Nana, E., Jackson B. and Burch G. J. (2010). Attributing leadership personality and effectiveness from the leader’s face: an exploratory study. Leadership and organization Development Journal, 8(31): 720-742
The article explores the processed used by individuals in making assumptions about a leader’s personality based on the leader’s photograph description. The authors conduct a survey and then use a focused group in their study. They report that perceived leadership efficacy positively correlates with leader traits examined. The authors further note that individuals rely on how leaders look like facially and generally. Individuals also depend on stories and descriptions of the leader. The research justifies the importance of a leader’s face as a rich information source for judging the leader’s personality and ability to lead. The research findings illustrate that board of directors may unconsciously choose a new CEO based on how they perceive their personality using the face rather than use the actual leadership personality of the CEO.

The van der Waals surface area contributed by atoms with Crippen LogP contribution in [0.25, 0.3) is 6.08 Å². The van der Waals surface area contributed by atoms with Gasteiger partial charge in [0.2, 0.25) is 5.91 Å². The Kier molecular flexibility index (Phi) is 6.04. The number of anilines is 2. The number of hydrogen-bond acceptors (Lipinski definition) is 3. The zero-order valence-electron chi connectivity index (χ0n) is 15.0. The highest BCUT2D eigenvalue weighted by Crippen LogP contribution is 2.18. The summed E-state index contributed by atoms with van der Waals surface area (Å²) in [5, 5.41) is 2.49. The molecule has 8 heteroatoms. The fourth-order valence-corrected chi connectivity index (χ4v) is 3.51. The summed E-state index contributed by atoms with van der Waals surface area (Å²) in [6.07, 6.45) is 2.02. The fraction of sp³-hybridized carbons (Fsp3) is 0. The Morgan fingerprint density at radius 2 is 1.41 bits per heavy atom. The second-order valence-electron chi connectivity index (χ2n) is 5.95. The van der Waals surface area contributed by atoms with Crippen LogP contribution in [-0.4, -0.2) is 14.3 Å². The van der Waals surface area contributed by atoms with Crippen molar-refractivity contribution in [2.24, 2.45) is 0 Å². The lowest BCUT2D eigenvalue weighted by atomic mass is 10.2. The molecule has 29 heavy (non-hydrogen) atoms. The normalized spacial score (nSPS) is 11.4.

Khan, A., Khan R. and Mohammad H. R. (2011). Developing international executives: the capacity-building approach. Development and Learning in organizations, 2(25): 10-14
            This article illustrates why expatriates fail despite having all the technical skills needed. It explains that failure to adapt to local culture is the reason behind the failure and recommends that expatriates develop skills to allow easy and fast adaptation. The article is relevant because it highlights the importance of adapting to existing organizational cultures and this requirement extends to leaders.
Andrews, M. C., Baker T. and Hunt G. T. (2010). Values and person-organization fit: does moral intensity strengthen outcomes. Leadership and Organizational Development Journal, 1(32): 5-19
This study examines commitment and satisfaction levels in an organization as affected by corporate ethical values and person-organization fit. The study findings show that corporate ethical values and intense morality are fundamentals in having an organizational culture with a committed workforce.
Strategic Direction. (2010). When branding gets personal, big names who stamp identity to their companies. 4(25): 28-31
This article explains how leaders seen as their organization’s brand embodiment hold its reputation.it explains how personal traits of the organization’s leader matter when it comes to building a ‘must have’ organization brand.